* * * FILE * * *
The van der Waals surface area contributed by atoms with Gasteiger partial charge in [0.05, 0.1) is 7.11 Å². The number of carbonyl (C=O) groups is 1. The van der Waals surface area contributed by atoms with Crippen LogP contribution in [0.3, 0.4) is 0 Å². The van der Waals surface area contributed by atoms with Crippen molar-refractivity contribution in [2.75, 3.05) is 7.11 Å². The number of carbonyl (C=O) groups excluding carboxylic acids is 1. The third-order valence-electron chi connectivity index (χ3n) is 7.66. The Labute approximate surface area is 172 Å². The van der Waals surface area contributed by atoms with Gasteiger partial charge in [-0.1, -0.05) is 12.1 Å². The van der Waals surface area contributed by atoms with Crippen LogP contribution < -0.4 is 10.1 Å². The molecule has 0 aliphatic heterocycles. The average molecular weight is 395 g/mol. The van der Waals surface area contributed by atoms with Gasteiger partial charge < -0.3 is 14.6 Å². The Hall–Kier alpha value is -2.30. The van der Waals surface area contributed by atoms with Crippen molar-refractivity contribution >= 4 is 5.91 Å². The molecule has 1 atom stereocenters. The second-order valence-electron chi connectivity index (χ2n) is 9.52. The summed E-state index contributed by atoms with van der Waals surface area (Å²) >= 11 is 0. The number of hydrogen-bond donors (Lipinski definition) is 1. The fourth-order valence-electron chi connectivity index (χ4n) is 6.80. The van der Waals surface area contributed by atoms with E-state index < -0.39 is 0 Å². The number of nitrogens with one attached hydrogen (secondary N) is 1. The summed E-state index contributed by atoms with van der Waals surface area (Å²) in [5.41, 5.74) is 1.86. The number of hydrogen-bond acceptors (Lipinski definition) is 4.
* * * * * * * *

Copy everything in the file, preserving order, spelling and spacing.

The van der Waals surface area contributed by atoms with Gasteiger partial charge in [0.05, 0.1) is 7.11 Å². The number of carbonyl (C=O) groups is 1. The van der Waals surface area contributed by atoms with Crippen LogP contribution in [0.3, 0.4) is 0 Å². The van der Waals surface area contributed by atoms with Crippen molar-refractivity contribution in [2.75, 3.05) is 7.11 Å². The number of carbonyl (C=O) groups excluding carboxylic acids is 1. The third-order valence-electron chi connectivity index (χ3n) is 7.66. The Labute approximate surface area is 172 Å². The van der Waals surface area contributed by atoms with Gasteiger partial charge in [-0.1, -0.05) is 12.1 Å². The van der Waals surface area contributed by atoms with Crippen LogP contribution < -0.4 is 10.1 Å². The molecule has 0 aliphatic heterocycles. The average molecular weight is 395 g/mol. The van der Waals surface area contributed by atoms with Gasteiger partial charge < -0.3 is 14.6 Å². The Hall–Kier alpha value is -2.30. The van der Waals surface area contributed by atoms with Crippen molar-refractivity contribution >= 4 is 5.91 Å². The molecule has 1 atom stereocenters. The second-order valence-electron chi connectivity index (χ2n) is 9.52. The summed E-state index contributed by atoms with van der Waals surface area (Å²) >= 11 is 0. The number of hydrogen-bond donors (Lipinski definition) is 1. The fourth-order valence-electron chi connectivity index (χ4n) is 6.80. The van der Waals surface area contributed by atoms with E-state index < -0.39 is 0 Å². The number of nitrogens with one attached hydrogen (secondary N) is 1. The summed E-state index contributed by atoms with van der Waals surface area (Å²) in [5.41, 5.74) is 1.86. The number of hydrogen-bond acceptors (Lipinski definition) is 4.